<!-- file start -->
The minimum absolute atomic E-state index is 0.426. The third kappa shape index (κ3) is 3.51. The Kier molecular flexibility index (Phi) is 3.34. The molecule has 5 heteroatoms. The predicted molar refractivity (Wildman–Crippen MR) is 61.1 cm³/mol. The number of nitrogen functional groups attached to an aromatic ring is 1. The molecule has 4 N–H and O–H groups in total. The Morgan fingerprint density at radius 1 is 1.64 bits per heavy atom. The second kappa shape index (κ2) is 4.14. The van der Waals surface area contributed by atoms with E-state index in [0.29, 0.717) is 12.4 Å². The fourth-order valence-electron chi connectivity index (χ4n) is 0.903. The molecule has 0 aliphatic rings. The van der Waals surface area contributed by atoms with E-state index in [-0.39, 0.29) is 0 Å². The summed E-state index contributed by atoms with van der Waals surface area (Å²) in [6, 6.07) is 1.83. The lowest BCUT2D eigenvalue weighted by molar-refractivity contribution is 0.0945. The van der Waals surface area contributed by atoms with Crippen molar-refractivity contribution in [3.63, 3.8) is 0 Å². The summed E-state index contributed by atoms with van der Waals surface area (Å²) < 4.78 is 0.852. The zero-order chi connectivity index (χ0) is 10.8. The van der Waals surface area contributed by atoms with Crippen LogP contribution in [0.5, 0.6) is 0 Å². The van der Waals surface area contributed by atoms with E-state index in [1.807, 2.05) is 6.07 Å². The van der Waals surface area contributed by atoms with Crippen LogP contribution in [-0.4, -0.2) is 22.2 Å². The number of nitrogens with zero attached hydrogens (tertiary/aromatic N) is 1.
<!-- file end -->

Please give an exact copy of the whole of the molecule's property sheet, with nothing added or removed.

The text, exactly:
The minimum absolute atomic E-state index is 0.426. The third kappa shape index (κ3) is 3.51. The Kier molecular flexibility index (Phi) is 3.34. The molecule has 5 heteroatoms. The predicted molar refractivity (Wildman–Crippen MR) is 61.1 cm³/mol. The number of nitrogen functional groups attached to an aromatic ring is 1. The molecule has 4 N–H and O–H groups in total. The Morgan fingerprint density at radius 1 is 1.64 bits per heavy atom. The second kappa shape index (κ2) is 4.14. The van der Waals surface area contributed by atoms with E-state index in [0.29, 0.717) is 12.4 Å². The fourth-order valence-electron chi connectivity index (χ4n) is 0.903. The molecule has 0 aliphatic rings. The van der Waals surface area contributed by atoms with E-state index in [-0.39, 0.29) is 0 Å². The summed E-state index contributed by atoms with van der Waals surface area (Å²) in [6, 6.07) is 1.83. The lowest BCUT2D eigenvalue weighted by molar-refractivity contribution is 0.0945. The van der Waals surface area contributed by atoms with Crippen molar-refractivity contribution in [3.63, 3.8) is 0 Å². The summed E-state index contributed by atoms with van der Waals surface area (Å²) < 4.78 is 0.852. The zero-order chi connectivity index (χ0) is 10.8. The van der Waals surface area contributed by atoms with Crippen LogP contribution in [0.5, 0.6) is 0 Å². The van der Waals surface area contributed by atoms with E-state index in [1.807, 2.05) is 6.07 Å². The van der Waals surface area contributed by atoms with Crippen LogP contribution in [-0.4, -0.2) is 22.2 Å². The number of nitrogens with zero attached hydrogens (tertiary/aromatic N) is 1.